- 1 Manipulating Azure Storage Accounts Using Storage PowerShell cmdlets
- 2 Vapor IO Brings OpenDCRE to General Availability
- 3 VMware Takes the Wraps Off vRealize Automation and vRealize Business
- 4 Microsoft Previews Hyper-V Containers for Windows Server 2016
- 5 Mirantis Led FUEL Project Gets Installed Under OpenStack Big Tent
Road To MCSE: Microsoft MCT Program Goes Into Underdrive Page 3
Bottom Line: Caveat Emptor
Now, more than ever, when it comes to CTEC and MOC training, Let The Buyer Beware. The overwhelming majority of students do not ask who is going to teach a particular class. They depend on the reputation of the CTEC. However, if you want to avoid getting burned, you must now get more specific information about the instructor that's scheduled to teach your class. You need to get inquisitive.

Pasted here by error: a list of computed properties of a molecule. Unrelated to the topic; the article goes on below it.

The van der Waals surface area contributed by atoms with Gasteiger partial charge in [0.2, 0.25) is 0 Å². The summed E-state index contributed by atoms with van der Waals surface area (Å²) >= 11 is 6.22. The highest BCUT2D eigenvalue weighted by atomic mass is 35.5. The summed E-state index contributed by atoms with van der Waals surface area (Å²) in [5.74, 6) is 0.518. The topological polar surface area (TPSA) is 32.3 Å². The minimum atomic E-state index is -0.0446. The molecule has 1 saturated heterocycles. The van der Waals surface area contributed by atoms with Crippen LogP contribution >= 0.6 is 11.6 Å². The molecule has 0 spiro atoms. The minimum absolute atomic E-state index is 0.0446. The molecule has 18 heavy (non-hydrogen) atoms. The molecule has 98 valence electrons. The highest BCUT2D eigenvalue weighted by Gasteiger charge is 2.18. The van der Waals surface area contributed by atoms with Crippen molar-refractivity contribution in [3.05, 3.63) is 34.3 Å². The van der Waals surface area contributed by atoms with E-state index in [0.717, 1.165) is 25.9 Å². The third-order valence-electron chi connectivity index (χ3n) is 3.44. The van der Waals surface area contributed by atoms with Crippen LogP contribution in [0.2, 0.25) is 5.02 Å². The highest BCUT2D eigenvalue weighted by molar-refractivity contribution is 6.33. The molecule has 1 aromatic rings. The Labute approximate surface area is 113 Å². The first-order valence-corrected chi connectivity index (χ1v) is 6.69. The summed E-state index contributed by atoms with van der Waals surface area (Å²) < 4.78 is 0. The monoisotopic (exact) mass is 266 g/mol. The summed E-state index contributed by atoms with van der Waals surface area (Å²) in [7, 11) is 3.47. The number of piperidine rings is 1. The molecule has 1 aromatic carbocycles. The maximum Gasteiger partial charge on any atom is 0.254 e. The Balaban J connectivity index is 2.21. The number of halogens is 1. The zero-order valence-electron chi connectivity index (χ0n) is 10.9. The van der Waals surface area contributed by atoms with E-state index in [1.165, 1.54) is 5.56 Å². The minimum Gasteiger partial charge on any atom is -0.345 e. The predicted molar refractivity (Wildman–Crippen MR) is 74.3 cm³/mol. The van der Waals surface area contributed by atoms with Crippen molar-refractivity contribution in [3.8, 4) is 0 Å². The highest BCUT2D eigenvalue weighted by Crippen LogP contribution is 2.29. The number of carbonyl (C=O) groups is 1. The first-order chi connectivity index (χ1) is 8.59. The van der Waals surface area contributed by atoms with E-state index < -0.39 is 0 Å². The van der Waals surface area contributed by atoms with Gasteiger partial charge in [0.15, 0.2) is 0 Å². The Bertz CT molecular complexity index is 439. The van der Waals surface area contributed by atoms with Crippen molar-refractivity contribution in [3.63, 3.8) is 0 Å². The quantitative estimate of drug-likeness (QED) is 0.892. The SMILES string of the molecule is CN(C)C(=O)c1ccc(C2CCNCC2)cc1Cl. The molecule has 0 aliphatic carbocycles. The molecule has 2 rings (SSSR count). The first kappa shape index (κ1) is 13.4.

Some questions you might ask:
- Have they implemented the technology in a
- Have they passed the certification exam
associated with the class?
- Have the written any books, magazine or web
articles related to the particular technology?
- Have they taught the class before? How many
- Do they have a web site that provides more
information about them?
- Do they support the class material after the class is over, such as via email, newsgroup or web site?
The MOC courses are not cheap, and you have a right to get real value for your money. The chances are good that if you do not reconnoiter the joint before taking the class, you'll end up being taught by someone that's two pages ahead of you. That's not good. So, keep your eyes peeled and your head up, and get ready to ask those pointed questions if you don't want to be ripped off!